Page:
Redline – DVD Review

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Director :

Andy Cheng

Cast :

Nadia Bjorlin……….Natasha Martin
Eddie Griffin……….Infamous
Angus Macfadyen……….Michael
Tim Matheson……….Jerry Brecken
Nathan Phillips……….Carlo
Jesse Johnson……….Jason
Denyce Lawton……….Mianda

The Movie

Of all the films to copy the style of, one would think that The Fast and the Furious trilogy would be one that would have worn out its welcome years ago. Based on the box office receipts of the concluding chapter, and the critical disdain the second chapter received, there never was a revival of car-oriented films in the wake of the unexpected success of the original Fast and the Furious. Granted there was Torque and Biker Boyz in the same general time frame, as well as the remake of Gone in Sixty Seconds, but there was never a resurgence in the genre despite the urge to imitate successful films that seems to be the norm in Hollywood. Oddly, then, Redline comes into theatres as a clone of the film which once had its title.

The movie follows Natasha (Nadia Bjorlin), who owns and operates a car repair shop with her mother. Conned into a high stakes car race by record producer Infamous (Eddie Griffin), Natasha finds herself in a series of car races trying to overcome her father’s death in a car crash as well as the ever-increasing stakes involved in the car racing. Joining her in this wacky adventure is Carlo (Nathan Phillips), who has his own reasons for being involved.

If it seems disjointed and doesn’t make sense, that’s because Redline doesn’t have a coherent moment in it. It is laughable for the most part when it ventures into any sort of serious territory. In this sort of film any sort of plot device or story is a welcome diversion, as usually they only serve to function as moments in between car crashes, but in this case Redline uses them as unintentional comedic moments in between its action sequences. The script and story are bad enough to the point where it’s insulting to the intelligence; not a lot of effort was put into putting the film together plot-wise, that’s easy to tell.

What’s also easy to tell is that no one was cast in the film for their ability to be a good actor. Even Griffin, who’s usually able to get a solid comedic performance no matter how bad the subject material, seems to obviously have mailed his performance in by playing the sort of “generic rich guy” common in a film about high stakes. This is a cast that was chosen for its ability to look good on the screen and no more than that. Its main character, Natasha, is nothing more than perhaps a low rent version of Carmen Electra. It’s easy to get the two confused and perhaps Bjorlin’s physical talents were more of a factor in putting her on screen than her acting abilities. Even she, in what is the first big role of her career, seems to not really put much effort into the “acting” aspect of being on screen. Wearing skimpy outfits that emphasis certain areas seems to be her defining ability in the film.

It doesn’t help that the cast is given the most ridiculous dialogue and story to follow. It’s laughable and seems more like a direct to video production as opposed to a film with a wide release. But it’s not as if those matter for the most part. They are window dressing for what usually is the sole criterion for judgment: the car sequences. This isn’t a film about good characters and a tense plot. Its sole purpose is to have good car scenes and spectacular crashes, and everything else is a welcome addition.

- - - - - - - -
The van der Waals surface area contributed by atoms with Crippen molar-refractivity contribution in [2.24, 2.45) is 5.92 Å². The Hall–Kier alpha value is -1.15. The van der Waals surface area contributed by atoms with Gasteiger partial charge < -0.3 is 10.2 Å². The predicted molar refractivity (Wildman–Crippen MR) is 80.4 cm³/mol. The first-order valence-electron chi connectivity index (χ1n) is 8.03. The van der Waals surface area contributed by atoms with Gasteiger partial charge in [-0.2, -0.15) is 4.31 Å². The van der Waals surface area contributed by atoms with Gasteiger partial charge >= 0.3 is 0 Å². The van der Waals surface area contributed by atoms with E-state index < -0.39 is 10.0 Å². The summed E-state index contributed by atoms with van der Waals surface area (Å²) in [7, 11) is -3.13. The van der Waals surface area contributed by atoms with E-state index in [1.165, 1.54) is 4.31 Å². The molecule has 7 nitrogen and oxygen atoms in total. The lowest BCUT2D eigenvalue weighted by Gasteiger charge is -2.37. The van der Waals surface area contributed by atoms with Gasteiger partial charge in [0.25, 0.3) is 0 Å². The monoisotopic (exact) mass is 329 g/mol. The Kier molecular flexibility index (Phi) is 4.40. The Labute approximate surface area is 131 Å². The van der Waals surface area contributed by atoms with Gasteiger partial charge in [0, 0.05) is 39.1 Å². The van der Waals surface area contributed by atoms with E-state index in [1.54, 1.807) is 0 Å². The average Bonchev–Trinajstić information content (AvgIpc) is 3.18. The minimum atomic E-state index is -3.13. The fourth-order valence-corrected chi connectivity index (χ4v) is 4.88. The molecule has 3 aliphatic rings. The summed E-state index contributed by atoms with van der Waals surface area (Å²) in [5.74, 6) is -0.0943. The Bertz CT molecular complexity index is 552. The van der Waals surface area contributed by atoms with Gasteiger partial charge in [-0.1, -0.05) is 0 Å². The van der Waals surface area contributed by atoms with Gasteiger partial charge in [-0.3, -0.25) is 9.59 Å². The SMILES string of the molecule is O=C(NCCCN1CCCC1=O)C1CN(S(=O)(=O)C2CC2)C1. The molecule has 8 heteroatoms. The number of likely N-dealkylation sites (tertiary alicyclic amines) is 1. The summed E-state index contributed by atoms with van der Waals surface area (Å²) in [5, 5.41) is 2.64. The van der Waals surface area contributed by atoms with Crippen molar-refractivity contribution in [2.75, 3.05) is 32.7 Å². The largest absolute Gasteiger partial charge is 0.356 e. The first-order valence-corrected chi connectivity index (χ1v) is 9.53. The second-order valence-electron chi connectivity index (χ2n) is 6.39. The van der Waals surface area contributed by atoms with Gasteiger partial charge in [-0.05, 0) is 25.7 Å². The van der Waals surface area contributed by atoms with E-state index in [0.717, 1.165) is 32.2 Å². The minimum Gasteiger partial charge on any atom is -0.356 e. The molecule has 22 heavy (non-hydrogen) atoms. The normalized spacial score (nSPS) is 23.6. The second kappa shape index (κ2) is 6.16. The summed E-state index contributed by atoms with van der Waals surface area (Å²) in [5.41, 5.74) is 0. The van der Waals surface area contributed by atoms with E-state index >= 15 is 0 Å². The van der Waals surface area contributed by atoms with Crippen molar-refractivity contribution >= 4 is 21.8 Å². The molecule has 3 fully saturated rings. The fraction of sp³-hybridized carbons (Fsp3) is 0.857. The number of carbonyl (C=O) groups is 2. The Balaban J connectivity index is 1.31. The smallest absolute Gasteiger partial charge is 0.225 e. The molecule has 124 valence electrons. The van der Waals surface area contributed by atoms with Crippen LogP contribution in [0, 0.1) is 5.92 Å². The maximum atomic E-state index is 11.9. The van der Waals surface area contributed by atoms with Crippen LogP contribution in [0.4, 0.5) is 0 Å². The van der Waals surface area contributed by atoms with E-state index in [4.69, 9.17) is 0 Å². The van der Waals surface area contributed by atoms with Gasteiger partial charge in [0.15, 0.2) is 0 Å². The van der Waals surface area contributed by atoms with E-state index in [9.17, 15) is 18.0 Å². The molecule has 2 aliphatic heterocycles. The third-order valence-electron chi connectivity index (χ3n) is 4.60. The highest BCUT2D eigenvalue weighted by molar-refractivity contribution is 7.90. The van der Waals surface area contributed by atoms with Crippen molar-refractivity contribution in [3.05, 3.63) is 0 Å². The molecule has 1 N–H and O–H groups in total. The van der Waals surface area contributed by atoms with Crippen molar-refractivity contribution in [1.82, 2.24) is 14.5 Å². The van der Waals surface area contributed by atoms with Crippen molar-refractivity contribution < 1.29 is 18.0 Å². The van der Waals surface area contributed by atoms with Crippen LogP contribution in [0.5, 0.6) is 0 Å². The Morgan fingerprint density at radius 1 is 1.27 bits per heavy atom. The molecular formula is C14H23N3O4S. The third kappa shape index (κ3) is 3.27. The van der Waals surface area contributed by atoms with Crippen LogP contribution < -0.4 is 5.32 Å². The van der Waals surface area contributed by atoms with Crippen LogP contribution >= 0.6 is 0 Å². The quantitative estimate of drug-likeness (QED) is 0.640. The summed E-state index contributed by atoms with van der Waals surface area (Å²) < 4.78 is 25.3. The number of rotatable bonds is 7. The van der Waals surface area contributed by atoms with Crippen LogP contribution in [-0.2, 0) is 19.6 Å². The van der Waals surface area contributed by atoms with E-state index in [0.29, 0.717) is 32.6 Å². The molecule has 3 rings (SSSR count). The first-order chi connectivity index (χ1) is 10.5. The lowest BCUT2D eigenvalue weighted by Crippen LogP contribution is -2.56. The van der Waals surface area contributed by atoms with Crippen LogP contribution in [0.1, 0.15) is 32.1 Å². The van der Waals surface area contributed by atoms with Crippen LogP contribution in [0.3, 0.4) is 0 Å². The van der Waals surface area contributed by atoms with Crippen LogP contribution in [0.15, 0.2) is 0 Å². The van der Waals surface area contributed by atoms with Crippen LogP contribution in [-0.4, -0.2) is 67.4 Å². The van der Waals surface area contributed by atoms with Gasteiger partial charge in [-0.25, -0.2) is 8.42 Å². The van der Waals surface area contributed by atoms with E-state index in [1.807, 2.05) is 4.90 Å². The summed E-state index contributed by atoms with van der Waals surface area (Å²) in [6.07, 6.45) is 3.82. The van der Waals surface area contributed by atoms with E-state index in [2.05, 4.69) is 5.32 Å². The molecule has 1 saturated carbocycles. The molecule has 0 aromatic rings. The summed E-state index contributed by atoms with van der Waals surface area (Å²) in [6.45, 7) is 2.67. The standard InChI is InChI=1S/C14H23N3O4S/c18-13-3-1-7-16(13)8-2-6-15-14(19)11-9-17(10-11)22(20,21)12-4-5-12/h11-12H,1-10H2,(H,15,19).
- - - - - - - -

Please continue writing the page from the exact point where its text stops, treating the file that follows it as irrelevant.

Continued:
Too bad that the car scenes are boring and lackluster as opposed to intense and nail-biting, which redeems a film like either version of Gone in Sixty Seconds, but in this case leads to some spectacularly boring car sequences. Everything done in the film has been done bigger and better in too many other films to count; there’s nothing new or exciting about any of the action sequences involved in the film. It’s as if Andy Cheng took the best of several car films and just duplicated them with half the effort involved in the originals.

While any car buff will enjoy the 90 minutes of Redline if only for the chance to see the quality of Daniel Sadek’s automobile collection used in the filming, it just doesn’t deliver on any of its promises outside of gratuitous shots of women in skimpy clothing that the genre should provide. Even the premise of seeing some of the fastest cars in the world in racing sequences is left unfulfilled, which should be the film’s main focus. Instead it barely can focus on being good in any aspect, leaving it as perhaps the worst film of the first half of the year.


Presented in a widescreen format with Dolby Digital 5.1 sound presentation, Redline has a terrific a/v presentation. The film may be the worst film of 2007 but it doesn’t look it. The colors are vibrant and the DVD takes full advantage of the Dolby format. It’s engrossing to see, as the transfer is just jaw-dropping good and the audio keeps up the pace.

The Extras

Under the Hood: The Making of Redline is a feature which focuses on the film’s production. With no real narrative or unifying theme, the feature just rambles through various sequences and shows some of the behind the scenes stuff involved in making them. It’s interesting to see, as they show certain scenes and how they were done (including some technical details), but there’s nothing that guides the piece.

Redline at the L.A Auto Show is a feature showing off the booth at the L.A Auto show promoting the film. Showing off the cars and the film’s buxom star, as well as the various models hired to show off the cars, it’s the ultimate in fluff pieces.

Also included is the film’s Theatrical Trailer.

The DVD Lounge’s Ratings for Redline
(OUT OF 10)






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